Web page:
IFAW has a video detailing the 5,000+ bears hunted every year in Russia. Many are killed by American and European trophy hunters, who pay as much as $1,500 to shoot brown bears for trophys. The video details the release of orphan bear cubs into the wild, once they have been raised to sufficient age by the Russian Bear Orphanage. Efforts like this continue to restore the population, despite heavy hunting of brown bears as trophies and for their pelts. The Russian Duma is considering new laws that would ban shooting of brown bears in the winter. But with brown bear pelts fetching almost $2,000, it is unlikely the laws would completely stop the hunting. According to IFAW, in some areas of Russia, and in Western and Eastern Europe, brown bears are already extinct. The bears being hunted in Russia are from the last healthy population in the world.
10/20 - Another Bear Hunting Headline
Vodka Bear Hunt Investigated
October 20, 2006 12:00am - Russian hunt organisers keen to make the visiting King of Spain's chances of killing a bear easier reportedly provided a tame one drunk on vodka.
A spokesman for Vyacheslav Pozgalev, governor of the northwestern Vologda region said: "The governor has ordered a working group set up...to check the facts published in local press about the killing of the bear."
National paper Kommersant carried a letter from Vologda's deputy chief of regional hunting resources management, Sergei Starostin, which accused hunt organisers of plying a captive bear named "Mitrofan" with vodka-drenched honey and then forcing him from a cage to be shot by Spain's King Juan Carlos I.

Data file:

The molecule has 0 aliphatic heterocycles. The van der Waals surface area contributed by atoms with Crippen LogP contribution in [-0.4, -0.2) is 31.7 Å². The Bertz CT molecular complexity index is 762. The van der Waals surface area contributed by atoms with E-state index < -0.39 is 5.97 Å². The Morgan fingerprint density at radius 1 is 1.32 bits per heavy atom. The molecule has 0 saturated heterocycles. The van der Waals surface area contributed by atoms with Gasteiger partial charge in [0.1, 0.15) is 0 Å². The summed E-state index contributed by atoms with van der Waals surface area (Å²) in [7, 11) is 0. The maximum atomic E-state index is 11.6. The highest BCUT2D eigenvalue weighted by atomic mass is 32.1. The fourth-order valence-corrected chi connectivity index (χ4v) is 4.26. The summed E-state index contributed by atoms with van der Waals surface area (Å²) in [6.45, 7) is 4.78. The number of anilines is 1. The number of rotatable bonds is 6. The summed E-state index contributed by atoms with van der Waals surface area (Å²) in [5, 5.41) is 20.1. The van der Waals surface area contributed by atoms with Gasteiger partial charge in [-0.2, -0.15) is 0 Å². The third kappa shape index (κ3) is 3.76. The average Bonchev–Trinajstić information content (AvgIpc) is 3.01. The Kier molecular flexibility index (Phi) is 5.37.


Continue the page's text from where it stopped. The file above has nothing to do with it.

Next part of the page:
"His majesty Juan Carlos killed Mitrofan with a single shot," Mr Starostin wrote in his letter.
Russian hunt organisers are not complete strangers to such tactics. Keen hunter and former Soviet leader Leonid Brezhnev had trouble with his aim in his later years.
Some of the animals he liked to stalk were either tied to trees or plied with booze.
Royal Row Over Russian Bear Fate
A Russian official has claimed that a tame bear was plied with honey and vodka before being shot dead by King Juan Carlos of Spain. The official alleged that the king had killed the bear during a private visit to Russia earlier this year. "It's not hunting - it's murder," Sergei Starostin, deputy head of Vologda region's hunting resources department told AFP news agency.
A Spanish monarchy spokesman said the claims were "ridiculous". "We have no comment to make because this story is totally ridiculous and the source is sensationalist," a palace spokesman told AP news agency.
The palace said it would not confirm or deny that the king had been on a hunting trip during his visit to Russia.